On through Ensenada with no one getting lost. Much better than last year when Walt was leading and toured the embarcadero, eh? Outside of Ensenada the bright gray Chevy van takes the point. The military checks are passing southbound traffic without inspection but, the northbound folks are paying dearly for our freedom. On to Gurrero Negro and the only exception, I still need to take on 5 gallons of gasoline in the long dry stretch from El Rosario. There are at least two enterprises along the road that sell gas but I don’t want to know the price.

We stay in the Mallaremo, I am surprised that they have vacancies. Motel rooms in Baja never cease to amaze me. Our room had a loft that would sleep 10 kids, it was one giant sleeping area on the floor, no place to walk and no other furniture. Access was by a vertical ladder bolted to the wall, even to me it looked like accidents waiting to happen. Forget the ladder, just roll over the wrong way while sleeping and your sleep will be interrupted by falling 10 feet. Does anyone know how to allocate two towels and one tiny bar of soap among 12 people?

We wake up to the sound of rain, I was happy to know that I could still identify it. At breakfast I learn that Walt had gassed last night to the tune of $86. I can’t recall his over charge but I paid $56 for $48 dollars worth of gasoline. I will never go south of Ensenada again without pesos. We talk to several other people at breakfast and that never enters my mind north of the border. By now most gringos are ready for conversation as we try to slow our pace to mesh with Mexican gears. Outside we talk to a fellow that is loading a car top aluminum boat it is painted to look like a wooden boat. He had got the boat and motor for nothing in Ensenada; it had been sitting for 26 years. We see this fellow and his wife the next day and the following day, each time we wave like we had been friends for as long as the boat had been idle.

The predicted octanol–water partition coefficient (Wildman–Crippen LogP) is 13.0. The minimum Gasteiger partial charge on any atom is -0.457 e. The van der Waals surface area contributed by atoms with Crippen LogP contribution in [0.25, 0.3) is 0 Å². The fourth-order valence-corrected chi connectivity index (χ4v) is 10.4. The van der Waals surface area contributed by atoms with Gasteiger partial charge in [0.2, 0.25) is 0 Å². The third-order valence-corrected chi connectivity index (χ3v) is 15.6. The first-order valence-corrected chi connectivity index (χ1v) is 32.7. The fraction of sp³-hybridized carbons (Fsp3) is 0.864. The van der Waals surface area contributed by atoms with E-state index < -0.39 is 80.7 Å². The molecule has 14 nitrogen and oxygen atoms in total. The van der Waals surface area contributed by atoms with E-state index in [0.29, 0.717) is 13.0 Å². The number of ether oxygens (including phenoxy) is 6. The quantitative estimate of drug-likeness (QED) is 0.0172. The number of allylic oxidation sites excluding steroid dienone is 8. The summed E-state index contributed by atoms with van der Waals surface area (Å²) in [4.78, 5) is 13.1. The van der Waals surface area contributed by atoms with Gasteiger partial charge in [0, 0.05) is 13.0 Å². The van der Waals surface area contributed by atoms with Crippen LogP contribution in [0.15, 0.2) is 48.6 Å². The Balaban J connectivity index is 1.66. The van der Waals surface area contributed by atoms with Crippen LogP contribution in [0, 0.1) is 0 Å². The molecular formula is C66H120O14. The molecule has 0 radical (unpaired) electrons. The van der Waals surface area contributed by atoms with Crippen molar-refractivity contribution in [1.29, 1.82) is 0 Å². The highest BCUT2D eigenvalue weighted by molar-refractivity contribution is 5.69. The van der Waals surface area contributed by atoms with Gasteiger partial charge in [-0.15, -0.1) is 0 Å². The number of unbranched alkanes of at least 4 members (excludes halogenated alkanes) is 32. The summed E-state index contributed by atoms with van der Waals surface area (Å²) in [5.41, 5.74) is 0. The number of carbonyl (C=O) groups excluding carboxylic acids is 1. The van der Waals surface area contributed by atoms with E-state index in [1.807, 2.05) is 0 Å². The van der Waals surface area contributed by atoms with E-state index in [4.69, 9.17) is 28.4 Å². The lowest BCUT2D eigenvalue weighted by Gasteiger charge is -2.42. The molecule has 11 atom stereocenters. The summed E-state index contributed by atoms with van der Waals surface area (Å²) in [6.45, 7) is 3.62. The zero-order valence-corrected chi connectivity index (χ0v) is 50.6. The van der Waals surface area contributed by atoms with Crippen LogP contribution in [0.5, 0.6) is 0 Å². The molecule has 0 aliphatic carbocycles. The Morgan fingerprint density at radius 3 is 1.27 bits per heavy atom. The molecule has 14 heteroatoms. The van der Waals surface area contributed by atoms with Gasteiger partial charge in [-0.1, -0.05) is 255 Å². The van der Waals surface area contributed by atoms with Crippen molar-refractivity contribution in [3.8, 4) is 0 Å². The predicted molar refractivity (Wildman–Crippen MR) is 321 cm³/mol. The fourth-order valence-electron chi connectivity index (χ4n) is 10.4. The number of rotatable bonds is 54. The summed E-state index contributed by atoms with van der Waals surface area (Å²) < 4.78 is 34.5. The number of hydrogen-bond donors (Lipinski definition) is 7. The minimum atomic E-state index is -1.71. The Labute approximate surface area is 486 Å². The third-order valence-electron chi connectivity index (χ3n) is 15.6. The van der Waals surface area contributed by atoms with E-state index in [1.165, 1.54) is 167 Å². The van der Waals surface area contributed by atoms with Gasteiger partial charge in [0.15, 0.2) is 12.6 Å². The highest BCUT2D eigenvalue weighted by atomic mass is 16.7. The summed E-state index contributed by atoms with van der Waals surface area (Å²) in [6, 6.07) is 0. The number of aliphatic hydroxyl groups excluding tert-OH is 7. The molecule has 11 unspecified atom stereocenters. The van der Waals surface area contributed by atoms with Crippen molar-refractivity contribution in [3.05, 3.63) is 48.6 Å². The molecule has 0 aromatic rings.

We had planned for a late start and that was not hard to achieve. Well before reaching here we had seen water damage near the road. Maybe Freud could explain this but suddenly I viewed the roadside wrecks as just another form of runoff. I probably need to explain that running off of Mex. 1 usually renders your vehicle useless with most abandoned exactly where they came to rest. It had stopped raining before we leave but in the next 100 miles we go through several small rain cells. Dinah is so busy giving me driving tips that she doesn’t realize where we are. I say “sweetheart, look out there” pointing toward our first glimpse of the Sea of Cortez. She was amazed it looks like a big tanker on the ocean. Well that’s what it is. This is the approach to Santa Rosalia and the descent causes the truck graveyard to grow at a rather constant pace.

In Santa Rosalia a stop at one of Pepe’s taco stands is a must, in fact that is one reason for the late start. We wanted to be ready for lunch when we got there. Dinah has been reading aloud from a book on Mexican culture, it illuminates many facets that vastly differ from my beliefs and practices. One that I going for here relates to the government passing a law banning the apostrophe. As with the sound of H, the letter W, the apostrophe does not exist in the Spanish language. Pepe’s is clearly above that law.